While Norway has rejected membership of the European Union twice in referendums in 1972 and 1994, it has consistently sought as close a relationship with the European Union as is possible for a non-member. The core element of that relationship is the European Economic Area (EEA) agreement, which came into effect in January 1994, almost a year before the second referendum. This seamlessly ties Norway to the EU’s internal market without it being part of the supranational political union.
However, Norway’s experience shows how non-members of the EU must make difficult trade-offs between relative autonomy in decision- and rule-making and access to the EU’s internal market and other EU policies. Norway is frequently portrayed as a ‘rule-taker’ and there is no doubt that Norway’s inability to affect EU rule and decision making is - democratically speaking - very problematic.
A closer look at Norway’s experience reveals that in spite of this members of the EEA can still shape their socio-economic model and mode of functioning. In other words, how a country handles its relationship with the European Union matters. Norway has retained a well-functioning welfare state and high levels of trust in public institutions, helping to offset potential negative influences. This trust is crucial. Norway’s experience underlines that the issue is not simply one of mode of EU affiliation but the important left-right issue of choice of socio-economic model, which has significant bearings on the question of social justice.
Given these pros and cons, and the reemergence of the EEA as an essential aspect of the Brexit agenda, now is the time to unravel some of the myths around Norway’s relationship with the EU:
1. The ‘Norway model’ is an arrangement that just involves Norway
A core aspect of the Norway Model is, in fact, the European Free Trade Association (EFTA)-based EEA agreement [which was signed by Iceland, Lichtenstein and Norway and where all decisions are based on unanimity.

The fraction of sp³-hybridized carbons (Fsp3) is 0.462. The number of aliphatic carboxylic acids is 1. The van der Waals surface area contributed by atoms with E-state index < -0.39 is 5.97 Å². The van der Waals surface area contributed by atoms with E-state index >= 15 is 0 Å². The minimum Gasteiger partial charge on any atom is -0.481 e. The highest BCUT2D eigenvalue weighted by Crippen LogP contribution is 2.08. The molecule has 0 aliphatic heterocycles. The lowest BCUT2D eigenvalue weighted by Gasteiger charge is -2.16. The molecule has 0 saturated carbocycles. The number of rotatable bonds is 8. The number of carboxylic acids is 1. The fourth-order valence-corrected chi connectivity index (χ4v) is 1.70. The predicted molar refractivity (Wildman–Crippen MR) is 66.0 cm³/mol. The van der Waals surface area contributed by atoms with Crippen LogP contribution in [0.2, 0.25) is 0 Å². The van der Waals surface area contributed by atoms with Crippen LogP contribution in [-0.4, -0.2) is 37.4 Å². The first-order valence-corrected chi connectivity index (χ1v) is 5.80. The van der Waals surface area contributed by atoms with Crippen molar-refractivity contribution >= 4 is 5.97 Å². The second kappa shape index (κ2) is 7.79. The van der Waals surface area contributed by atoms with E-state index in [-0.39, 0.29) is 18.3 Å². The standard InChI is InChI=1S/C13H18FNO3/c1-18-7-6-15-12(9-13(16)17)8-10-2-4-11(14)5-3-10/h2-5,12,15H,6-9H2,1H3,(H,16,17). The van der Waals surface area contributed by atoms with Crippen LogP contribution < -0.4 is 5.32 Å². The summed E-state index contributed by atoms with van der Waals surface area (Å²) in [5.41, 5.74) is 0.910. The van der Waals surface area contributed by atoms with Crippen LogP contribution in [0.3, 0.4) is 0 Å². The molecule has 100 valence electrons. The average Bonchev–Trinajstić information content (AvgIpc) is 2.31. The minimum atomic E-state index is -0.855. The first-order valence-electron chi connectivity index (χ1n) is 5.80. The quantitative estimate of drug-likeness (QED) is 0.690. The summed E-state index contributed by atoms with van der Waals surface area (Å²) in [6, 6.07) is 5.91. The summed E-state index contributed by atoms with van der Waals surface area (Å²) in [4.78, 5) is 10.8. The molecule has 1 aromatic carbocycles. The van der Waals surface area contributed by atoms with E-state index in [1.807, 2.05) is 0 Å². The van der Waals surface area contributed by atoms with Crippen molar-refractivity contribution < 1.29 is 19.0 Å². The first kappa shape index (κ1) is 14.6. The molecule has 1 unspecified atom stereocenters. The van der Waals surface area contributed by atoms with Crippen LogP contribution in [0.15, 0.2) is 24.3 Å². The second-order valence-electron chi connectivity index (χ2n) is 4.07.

2. The Norway model is the EEA
The Norway Model is made up of 120 different arrangements and covers a far greater realm of issue-areas than just those regulated under the EEA agreement. Norway is an affiliated member of Schengen and asylum and police cooperation (Dublin I, II and III. Norway is therefore within the EU’s external border with responsibility for border controls. It has also signed agreements on foreign and security policy and participates in the EU’s battle groups).
3. The Norway model is more constraining than the Swiss model
Unlike Norway, the Swiss have opted to unilaterally adapt their legislation to be EU-compatible. The EU is unhappy with the Swiss arrangements. They will likely not be extended elsewhere.
4. The EU’s off-the-shelf arrangements for non-members are straitjackets that do not allow for the flexibility of a bespoke deal
The sheer range of affiliations under the Norway Model testifies to some flexibility and ingenuity, but there are limits, especially within the EEA agreement which is about common rules and equal conditions for competition. There is political will on both the EU side and the Norwegian side to maintain close relations, and that allows for a certain measure of flexibility.
5. The Norway Model does not allow for an independent trade policy